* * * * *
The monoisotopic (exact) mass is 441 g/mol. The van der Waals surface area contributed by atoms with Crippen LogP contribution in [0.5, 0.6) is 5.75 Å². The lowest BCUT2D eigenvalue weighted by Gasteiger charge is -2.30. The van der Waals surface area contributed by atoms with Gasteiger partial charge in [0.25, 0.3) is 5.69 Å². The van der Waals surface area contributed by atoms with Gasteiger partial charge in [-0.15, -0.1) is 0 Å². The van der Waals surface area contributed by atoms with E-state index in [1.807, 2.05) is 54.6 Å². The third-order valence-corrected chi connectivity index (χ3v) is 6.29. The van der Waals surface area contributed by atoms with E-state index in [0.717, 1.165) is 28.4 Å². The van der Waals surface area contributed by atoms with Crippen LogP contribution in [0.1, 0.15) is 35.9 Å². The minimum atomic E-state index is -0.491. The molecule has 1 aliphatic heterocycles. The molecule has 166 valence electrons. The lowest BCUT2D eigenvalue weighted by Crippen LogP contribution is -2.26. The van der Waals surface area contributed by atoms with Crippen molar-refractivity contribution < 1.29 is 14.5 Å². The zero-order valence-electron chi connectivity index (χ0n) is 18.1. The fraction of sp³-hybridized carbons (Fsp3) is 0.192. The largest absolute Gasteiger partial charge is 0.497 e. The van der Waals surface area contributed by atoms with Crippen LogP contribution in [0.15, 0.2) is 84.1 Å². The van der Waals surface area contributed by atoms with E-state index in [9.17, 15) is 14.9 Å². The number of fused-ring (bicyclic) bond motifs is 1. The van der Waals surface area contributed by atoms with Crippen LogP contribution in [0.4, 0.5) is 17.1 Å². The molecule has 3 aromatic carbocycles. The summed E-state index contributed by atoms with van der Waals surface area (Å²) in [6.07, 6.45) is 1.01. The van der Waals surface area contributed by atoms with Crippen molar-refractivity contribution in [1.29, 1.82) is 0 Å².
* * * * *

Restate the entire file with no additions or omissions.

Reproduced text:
The monoisotopic (exact) mass is 441 g/mol. The van der Waals surface area contributed by atoms with Crippen LogP contribution in [0.5, 0.6) is 5.75 Å². The lowest BCUT2D eigenvalue weighted by Gasteiger charge is -2.30. The van der Waals surface area contributed by atoms with Gasteiger partial charge in [0.25, 0.3) is 5.69 Å². The van der Waals surface area contributed by atoms with Gasteiger partial charge in [-0.15, -0.1) is 0 Å². The van der Waals surface area contributed by atoms with E-state index in [1.807, 2.05) is 54.6 Å². The third-order valence-corrected chi connectivity index (χ3v) is 6.29. The van der Waals surface area contributed by atoms with E-state index in [0.717, 1.165) is 28.4 Å². The van der Waals surface area contributed by atoms with Crippen LogP contribution in [0.1, 0.15) is 35.9 Å². The minimum atomic E-state index is -0.491. The molecule has 1 aliphatic heterocycles. The molecule has 166 valence electrons. The lowest BCUT2D eigenvalue weighted by Crippen LogP contribution is -2.26. The van der Waals surface area contributed by atoms with Crippen molar-refractivity contribution < 1.29 is 14.5 Å². The zero-order valence-electron chi connectivity index (χ0n) is 18.1. The fraction of sp³-hybridized carbons (Fsp3) is 0.192. The largest absolute Gasteiger partial charge is 0.497 e. The van der Waals surface area contributed by atoms with Crippen LogP contribution in [0.15, 0.2) is 84.1 Å². The van der Waals surface area contributed by atoms with E-state index in [9.17, 15) is 14.9 Å². The number of fused-ring (bicyclic) bond motifs is 1. The van der Waals surface area contributed by atoms with Crippen LogP contribution in [0.4, 0.5) is 17.1 Å². The molecule has 3 aromatic carbocycles. The summed E-state index contributed by atoms with van der Waals surface area (Å²) in [6.07, 6.45) is 1.01. The van der Waals surface area contributed by atoms with Crippen molar-refractivity contribution in [1.29, 1.82) is 0 Å².